Harsh, Unconscionable and Oppressive By-Laws


Late last year, the New South Wales Court of Appeal unanimously decided that an owners corporation could not enforce a by-law which imposed a blanket ban on animals residing in properties contained in the strata scheme (Cooper Case). Angus, the miniature schnauzer and the star of the Court of Appeal case, is now happily residing in his owner’s unit at the Horizon Building in Darlinghurst, Sydney.

The New South Wales Civil and Administrative Tribunal, or NCAT, were the first to hear the plea of the owners. Their argument was that the by-law stating “…an owner or occupier of a Lot must not keep or permit any animal to be on a Lot or on the Common Property” was harsh, unconscionable, or oppressive and should not be enforceable. The Owners Corporation was insisting that the by-law was enforceable and counter-claimed against the owners for the multiple breach notices issued to them requiring them to remove Angus from the property that were ignored.

The Strata Schemes Management Act 2015 (NSW) (Act) provides at section 139(1) that by-laws cannot be unjust and must not be harsh, unconscionable or oppressive. This section was the basis for the claim in the Cooper Case.

By-laws which limit the property rights of owners will only be considered to be lawful, and therefore valid, if they protect the enjoyment by other occupants of their own properties, or the common property. If a by-law prohibits an ordinary incident of the ownership of real property, such as keeping a pet, and provides no material benefit to other occupiers, it will likely be considered to be oppressive and invalid.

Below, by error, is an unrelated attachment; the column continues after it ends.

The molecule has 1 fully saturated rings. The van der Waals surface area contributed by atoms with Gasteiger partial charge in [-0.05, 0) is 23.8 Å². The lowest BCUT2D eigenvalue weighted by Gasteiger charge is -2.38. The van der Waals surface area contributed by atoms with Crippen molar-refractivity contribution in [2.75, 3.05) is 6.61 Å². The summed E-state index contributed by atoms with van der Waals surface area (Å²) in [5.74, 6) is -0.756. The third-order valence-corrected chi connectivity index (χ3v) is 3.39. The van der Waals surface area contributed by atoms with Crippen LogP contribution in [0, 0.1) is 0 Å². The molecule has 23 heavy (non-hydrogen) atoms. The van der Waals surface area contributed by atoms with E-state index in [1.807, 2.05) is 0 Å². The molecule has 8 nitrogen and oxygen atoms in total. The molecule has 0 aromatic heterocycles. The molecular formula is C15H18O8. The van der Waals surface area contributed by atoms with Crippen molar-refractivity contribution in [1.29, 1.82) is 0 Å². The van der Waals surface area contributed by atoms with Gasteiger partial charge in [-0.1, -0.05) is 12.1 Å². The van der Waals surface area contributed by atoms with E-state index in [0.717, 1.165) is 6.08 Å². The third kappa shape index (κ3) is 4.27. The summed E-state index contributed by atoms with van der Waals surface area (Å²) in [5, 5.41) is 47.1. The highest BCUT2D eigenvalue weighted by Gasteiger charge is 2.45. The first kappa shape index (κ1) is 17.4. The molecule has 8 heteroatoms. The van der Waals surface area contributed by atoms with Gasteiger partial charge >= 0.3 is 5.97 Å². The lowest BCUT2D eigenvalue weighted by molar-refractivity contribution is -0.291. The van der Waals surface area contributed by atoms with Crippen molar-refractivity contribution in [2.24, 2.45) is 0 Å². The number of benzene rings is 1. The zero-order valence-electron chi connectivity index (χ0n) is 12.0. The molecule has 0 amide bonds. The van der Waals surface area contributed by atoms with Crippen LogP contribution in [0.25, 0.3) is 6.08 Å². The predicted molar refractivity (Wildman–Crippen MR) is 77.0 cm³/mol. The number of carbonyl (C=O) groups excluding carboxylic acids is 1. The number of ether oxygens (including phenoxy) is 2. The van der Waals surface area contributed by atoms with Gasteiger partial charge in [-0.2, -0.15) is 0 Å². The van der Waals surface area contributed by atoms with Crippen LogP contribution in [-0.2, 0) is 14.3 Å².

In February 2021, the principle enunciated in the Cooper Case was legislated in New South Wales. The Strata Schemes Management Amendment (Sustainability Infrastructure) Act 2021 (the Amendment Act) now states that in New South Wales, owners corporations cannot unreasonably deny permission for residents to have an animal on their lots. It will be reasonable to keep an animal on a lot unless the keeping of that animal interferes with another occupant’s use and enjoyment of their lot or the common property.

Owners corporations should, before issuing a breach notice to an owner in the strata scheme, consider whether the by-law they are seeking to enforce is actually enforceable. The principles enunciated in the Cooper Case do not only apply to blanket ban by-laws or to by-laws dealing with animals. All by-laws must meet the threshold set out in the Cooper Case. Failure to do so exposes the by-law in question to an order from NCAT declaring it invalid and unenforceable.

This does not mean strata corporations cannot restrict residents from having animals on their lots, only that a blanket ban is not the way to go about it.

SWS Lawyers Property Team has extensive experience with strata schemes and can assist with drafting enforceable by-laws.

This article was co-written by Koreen Partridge, Associate.